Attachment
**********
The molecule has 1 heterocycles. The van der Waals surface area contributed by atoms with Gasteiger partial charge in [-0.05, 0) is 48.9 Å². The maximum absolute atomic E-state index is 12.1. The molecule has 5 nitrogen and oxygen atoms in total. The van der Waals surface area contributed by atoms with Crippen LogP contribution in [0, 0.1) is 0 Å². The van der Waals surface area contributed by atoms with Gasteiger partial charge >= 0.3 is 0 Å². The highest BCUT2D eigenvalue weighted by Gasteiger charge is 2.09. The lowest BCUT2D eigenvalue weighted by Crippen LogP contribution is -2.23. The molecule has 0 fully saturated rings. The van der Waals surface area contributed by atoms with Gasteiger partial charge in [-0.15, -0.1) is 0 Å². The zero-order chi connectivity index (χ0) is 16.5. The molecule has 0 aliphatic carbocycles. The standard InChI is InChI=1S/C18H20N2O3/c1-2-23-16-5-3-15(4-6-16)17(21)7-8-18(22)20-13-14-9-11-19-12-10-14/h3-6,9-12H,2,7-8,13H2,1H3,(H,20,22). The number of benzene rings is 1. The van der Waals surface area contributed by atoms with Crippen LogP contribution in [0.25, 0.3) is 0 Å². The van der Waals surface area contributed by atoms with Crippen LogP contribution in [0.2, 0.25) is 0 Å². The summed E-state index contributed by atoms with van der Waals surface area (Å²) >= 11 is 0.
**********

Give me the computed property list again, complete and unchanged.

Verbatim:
The molecule has 1 heterocycles. The van der Waals surface area contributed by atoms with Gasteiger partial charge in [-0.05, 0) is 48.9 Å². The maximum absolute atomic E-state index is 12.1. The molecule has 5 nitrogen and oxygen atoms in total. The van der Waals surface area contributed by atoms with Crippen LogP contribution in [0, 0.1) is 0 Å². The van der Waals surface area contributed by atoms with Gasteiger partial charge >= 0.3 is 0 Å². The highest BCUT2D eigenvalue weighted by Gasteiger charge is 2.09. The lowest BCUT2D eigenvalue weighted by Crippen LogP contribution is -2.23. The molecule has 0 fully saturated rings. The van der Waals surface area contributed by atoms with Gasteiger partial charge in [-0.15, -0.1) is 0 Å². The zero-order chi connectivity index (χ0) is 16.5. The molecule has 0 aliphatic carbocycles. The standard InChI is InChI=1S/C18H20N2O3/c1-2-23-16-5-3-15(4-6-16)17(21)7-8-18(22)20-13-14-9-11-19-12-10-14/h3-6,9-12H,2,7-8,13H2,1H3,(H,20,22). The number of benzene rings is 1. The van der Waals surface area contributed by atoms with Crippen LogP contribution in [0.25, 0.3) is 0 Å². The van der Waals surface area contributed by atoms with Crippen LogP contribution in [0.2, 0.25) is 0 Å². The summed E-state index contributed by atoms with van der Waals surface area (Å²) >= 11 is 0.